Find out: Mounties

mounties1 The Mounties always get their man . . . and their woman, too

The Mounties are to the world’s police forces what the French Foreign Legion is to its armies: in the public eye they are an elite, brave band of men who fight fearlessly to keep their country safe from the forces of evil.

This image has its roots in history, but Hollywood has surrounded it with glamour and legend, and we have all seen movies starring the big, handsome hulk in his red tunic and his Stetson, riding a beautiful white horse, taking out the bad guys by the dozen, and charming the loveliest and most starry-eyed of Canada’s young ladies. You will see their rugged, smiling faces on the big screen, on TV and in advertisements for Canada, but if you visit the country, you will be lucky to see a member of the Royal Canadian Mounted Police dressed so elegantly, or seated on a horse – unless you are watching the Mounties on a special occasion like a parade on Canada Day.

mounties3

The RCMP was founded in 1873 to enforce the law in Canada’s new western provinces, which were plagued by illegal fur trappers and criminals selling whiskey to the Indians. A few years later the force helped protect the workers building the Canadian Pacific Railway, which was one of the roughest and toughest construction jobs in modern history, and then it kept crime down during the Klondike Gold Rush in the late 1890s.
 
The Mounties are Canada’s federal police force, and so have the same role as the FBI in the USA. They are a modern, well-equipped body of 22,000 men and women who fight all types of crime from murder to drug smuggling to economic crime. They are also responsible for airport security and for the protection of foreign heads of state on visits to Canada. They also served abroad in the 1990s as peacekeepers in places such as Namibia and Kosovo.

You will often not notice them, since they carry out lots of their duties in plain clothes, and when you see them in uniform, you may be disappointed, since they wear grey and blue shirts and pants and ordinary police officers’ caps, just like policemen and policewomen in the USA and most European countries. Almost all of them, that is. There are a number of Sikh officers on the force, and in 1990 it was decided that they should be allowed to wear turbans. As for the horses, forget them. The RCMP travel in cars, helicopters and speedboats, for obvious reasons.
 
And the Mounties have got their women. The first female officers started training in 1974 – a brave thing to do at that time in such a macho environment – and more and more women join the force every year. There was another break with tradition in June 2006, when two male members of the RCMP married each other in full ceremonial uniform –- yes, red tunics and Stetsons –- at the force’s first same-sex wedding. Things are certainly changing in the Mounties!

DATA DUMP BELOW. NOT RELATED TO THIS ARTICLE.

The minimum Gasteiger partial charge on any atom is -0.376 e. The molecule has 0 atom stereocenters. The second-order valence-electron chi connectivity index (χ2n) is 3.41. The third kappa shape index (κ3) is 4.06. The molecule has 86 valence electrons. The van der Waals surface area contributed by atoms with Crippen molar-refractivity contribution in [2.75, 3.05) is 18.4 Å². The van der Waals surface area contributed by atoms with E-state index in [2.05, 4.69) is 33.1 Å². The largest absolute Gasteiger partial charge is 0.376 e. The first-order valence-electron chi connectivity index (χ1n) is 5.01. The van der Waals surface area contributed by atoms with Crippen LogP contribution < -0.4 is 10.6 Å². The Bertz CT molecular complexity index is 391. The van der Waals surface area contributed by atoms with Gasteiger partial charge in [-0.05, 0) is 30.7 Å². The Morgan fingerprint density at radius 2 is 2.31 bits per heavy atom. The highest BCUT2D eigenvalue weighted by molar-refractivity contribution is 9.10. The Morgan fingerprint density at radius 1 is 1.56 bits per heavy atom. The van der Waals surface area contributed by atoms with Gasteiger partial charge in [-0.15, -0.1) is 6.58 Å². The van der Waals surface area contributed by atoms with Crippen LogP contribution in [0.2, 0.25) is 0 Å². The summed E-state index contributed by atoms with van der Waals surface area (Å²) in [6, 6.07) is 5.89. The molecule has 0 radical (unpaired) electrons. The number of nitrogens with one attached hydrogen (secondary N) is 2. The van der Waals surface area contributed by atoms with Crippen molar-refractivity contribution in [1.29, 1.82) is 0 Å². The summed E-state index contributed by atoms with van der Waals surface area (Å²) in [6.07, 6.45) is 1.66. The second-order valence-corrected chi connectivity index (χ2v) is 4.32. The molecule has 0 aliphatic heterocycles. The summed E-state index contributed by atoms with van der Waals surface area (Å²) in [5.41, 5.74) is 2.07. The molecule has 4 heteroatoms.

Tasks


1 mounties2 ) Understanding the text

a) Put these events in chronological order:

  • The Klondike Gold Rush took place.
  • The Mounties went to the Northwest.
  • The first gay marriage in the history of the Mounties was celebrated.
  • Women joined the RCMP.
  • The Mounties helped in the construction of the Canadian Pacific Railroad.
  • Sikh officers were allowed to wear turbans.
  • RCMP officers did duty in countries outside Canada. 

b) These statements are not true. Rewrite them so that they tell the truth.

  • Movies about the Mounties show us facts only.
  • RCMP officers always wear red tunics while on duty.       
  • They sit on horses when directing traffic.
  • Building the Canadian Pacific Railway was easy.
  • In the late nineteenth century it was legal to sell whiskey to Canadian Indians.
  • All RCMP officers wear caps like those worn by police officers in the USA.
  • You did not have to have much courage if you were a woman joining the RCMP in 1974.
  • The Mounties have served only in Canada.
     


2) Vocabulary
Find opposites of these expressions in the text:

  • cowardly
  • ugly
  • unfortunate
  • untidily
  • legal
  • attack
  • easiest
  • in their own country
  • forbidden
  • unclear
     


3) Research

Go to the website of the Royal Canadian Mounted Police below and answer these questions. You will not find the answers in the text you have just read.
 
a) Which European police force was the RCMP modelled on?
b) Why does its name include the word “Royal”?
c) What is the force’s motto?
d) Where are its national and regional headquarters?
e) What was the Cypress Hill Massacre?